Rudiments of ancient architecture, containing an historical account of the five orders, with their proportions, and examples of each from antiques also, extracts from Vitruvius, Pliny, &c. relative to the buildings of the ancients — London, 1810 (4. Aufl.)

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erecting buildings to the honour of their
tutelar deities, or when they had vowed
worship and homage to any particular one;
I say, when we consider what variety of
opportunities offered to shew honour, to
exhibit splendour, and to display libera-
lity, we need not wonder at the great
number of sacred edifices still remaining:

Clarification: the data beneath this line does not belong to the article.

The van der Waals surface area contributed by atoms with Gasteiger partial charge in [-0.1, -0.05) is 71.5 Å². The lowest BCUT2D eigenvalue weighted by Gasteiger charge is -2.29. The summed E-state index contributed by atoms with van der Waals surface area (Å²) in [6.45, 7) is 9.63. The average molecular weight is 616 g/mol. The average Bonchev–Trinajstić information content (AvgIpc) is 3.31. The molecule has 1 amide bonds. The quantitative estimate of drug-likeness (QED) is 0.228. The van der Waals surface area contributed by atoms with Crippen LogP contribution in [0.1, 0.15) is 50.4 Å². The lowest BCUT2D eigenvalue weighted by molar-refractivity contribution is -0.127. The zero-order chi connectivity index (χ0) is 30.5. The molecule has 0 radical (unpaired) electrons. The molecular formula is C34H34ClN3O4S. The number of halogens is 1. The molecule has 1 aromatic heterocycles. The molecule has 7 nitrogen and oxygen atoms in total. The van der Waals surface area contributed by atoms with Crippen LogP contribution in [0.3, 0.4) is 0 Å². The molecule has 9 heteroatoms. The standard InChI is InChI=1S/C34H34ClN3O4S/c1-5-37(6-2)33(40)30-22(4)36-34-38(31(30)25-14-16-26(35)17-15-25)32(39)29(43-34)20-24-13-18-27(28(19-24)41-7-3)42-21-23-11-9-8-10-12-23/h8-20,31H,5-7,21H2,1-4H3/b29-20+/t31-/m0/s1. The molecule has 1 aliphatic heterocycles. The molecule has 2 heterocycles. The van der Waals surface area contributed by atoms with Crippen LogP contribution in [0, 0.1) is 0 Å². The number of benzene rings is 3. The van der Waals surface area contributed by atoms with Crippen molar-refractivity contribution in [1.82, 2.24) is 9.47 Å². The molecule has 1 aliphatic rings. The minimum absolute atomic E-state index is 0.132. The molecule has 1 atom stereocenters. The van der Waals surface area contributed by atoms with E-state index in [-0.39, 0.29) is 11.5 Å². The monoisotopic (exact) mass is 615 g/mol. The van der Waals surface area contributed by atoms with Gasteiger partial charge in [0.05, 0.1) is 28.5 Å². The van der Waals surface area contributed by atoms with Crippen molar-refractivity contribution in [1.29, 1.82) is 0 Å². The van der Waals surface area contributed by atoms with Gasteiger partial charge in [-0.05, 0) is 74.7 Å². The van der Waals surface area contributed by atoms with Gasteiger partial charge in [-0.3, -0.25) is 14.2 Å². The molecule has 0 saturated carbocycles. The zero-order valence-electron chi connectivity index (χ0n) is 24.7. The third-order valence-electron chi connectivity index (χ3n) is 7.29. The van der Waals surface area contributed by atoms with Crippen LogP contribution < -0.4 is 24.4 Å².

indeed they are so many, and of such mag-
nificence, as chiefly to absorb the travel-
ler's attention, the remains of other public
structures being but few. I have there-
fore given no more on public edifices, than
what Vitruvius has written of sacred ones,
and the rules given by him for the dispo^
sition of columns.


The following account of their origin and
progress will, I think, be considered as ra-r
tional; for doubtless they had their states
of progression, as well as every other hu-
man invention.

There is implanted in the mind of man
so strong an idea of a superior power,
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